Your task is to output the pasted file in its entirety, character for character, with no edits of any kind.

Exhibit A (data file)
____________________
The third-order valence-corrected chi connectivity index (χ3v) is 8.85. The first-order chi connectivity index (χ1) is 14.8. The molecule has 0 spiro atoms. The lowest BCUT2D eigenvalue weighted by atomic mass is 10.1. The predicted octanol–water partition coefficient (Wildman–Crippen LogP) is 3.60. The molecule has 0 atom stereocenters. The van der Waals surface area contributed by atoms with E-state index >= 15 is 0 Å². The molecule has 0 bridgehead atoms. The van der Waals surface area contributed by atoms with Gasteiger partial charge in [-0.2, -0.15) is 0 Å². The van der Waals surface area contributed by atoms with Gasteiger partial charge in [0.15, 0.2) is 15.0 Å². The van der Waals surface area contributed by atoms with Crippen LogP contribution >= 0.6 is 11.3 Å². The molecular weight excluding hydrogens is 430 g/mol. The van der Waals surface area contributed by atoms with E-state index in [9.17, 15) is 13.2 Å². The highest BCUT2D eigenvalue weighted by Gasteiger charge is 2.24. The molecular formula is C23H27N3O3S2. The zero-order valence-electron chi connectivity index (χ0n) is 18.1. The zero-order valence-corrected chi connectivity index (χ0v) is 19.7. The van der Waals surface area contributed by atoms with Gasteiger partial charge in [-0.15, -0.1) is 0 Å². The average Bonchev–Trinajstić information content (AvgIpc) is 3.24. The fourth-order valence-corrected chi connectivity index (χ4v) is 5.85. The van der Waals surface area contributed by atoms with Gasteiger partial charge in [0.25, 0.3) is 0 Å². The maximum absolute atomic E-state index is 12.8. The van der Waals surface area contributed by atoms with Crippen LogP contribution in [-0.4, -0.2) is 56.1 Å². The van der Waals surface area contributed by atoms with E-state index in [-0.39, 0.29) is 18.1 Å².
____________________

The third-order valence-corrected chi connectivity index (χ3v) is 8.85. The first-order chi connectivity index (χ1) is 14.8. The molecule has 0 spiro atoms. The lowest BCUT2D eigenvalue weighted by atomic mass is 10.1. The predicted octanol–water partition coefficient (Wildman–Crippen LogP) is 3.60. The molecule has 0 atom stereocenters. The van der Waals surface area contributed by atoms with E-state index >= 15 is 0 Å². The molecule has 0 bridgehead atoms. The van der Waals surface area contributed by atoms with Gasteiger partial charge in [-0.2, -0.15) is 0 Å². The van der Waals surface area contributed by atoms with Gasteiger partial charge in [0.15, 0.2) is 15.0 Å². The van der Waals surface area contributed by atoms with Crippen LogP contribution >= 0.6 is 11.3 Å². The molecular weight excluding hydrogens is 430 g/mol. The van der Waals surface area contributed by atoms with E-state index in [9.17, 15) is 13.2 Å². The highest BCUT2D eigenvalue weighted by Gasteiger charge is 2.24. The molecular formula is C23H27N3O3S2. The zero-order valence-electron chi connectivity index (χ0n) is 18.1. The zero-order valence-corrected chi connectivity index (χ0v) is 19.7. The van der Waals surface area contributed by atoms with Gasteiger partial charge in [-0.15, -0.1) is 0 Å². The average Bonchev–Trinajstić information content (AvgIpc) is 3.24. The fourth-order valence-corrected chi connectivity index (χ4v) is 5.85. The van der Waals surface area contributed by atoms with Gasteiger partial charge in [0.25, 0.3) is 0 Å². The maximum absolute atomic E-state index is 12.8. The van der Waals surface area contributed by atoms with Crippen LogP contribution in [-0.4, -0.2) is 56.1 Å². The van der Waals surface area contributed by atoms with E-state index in [-0.39, 0.29) is 18.1 Å².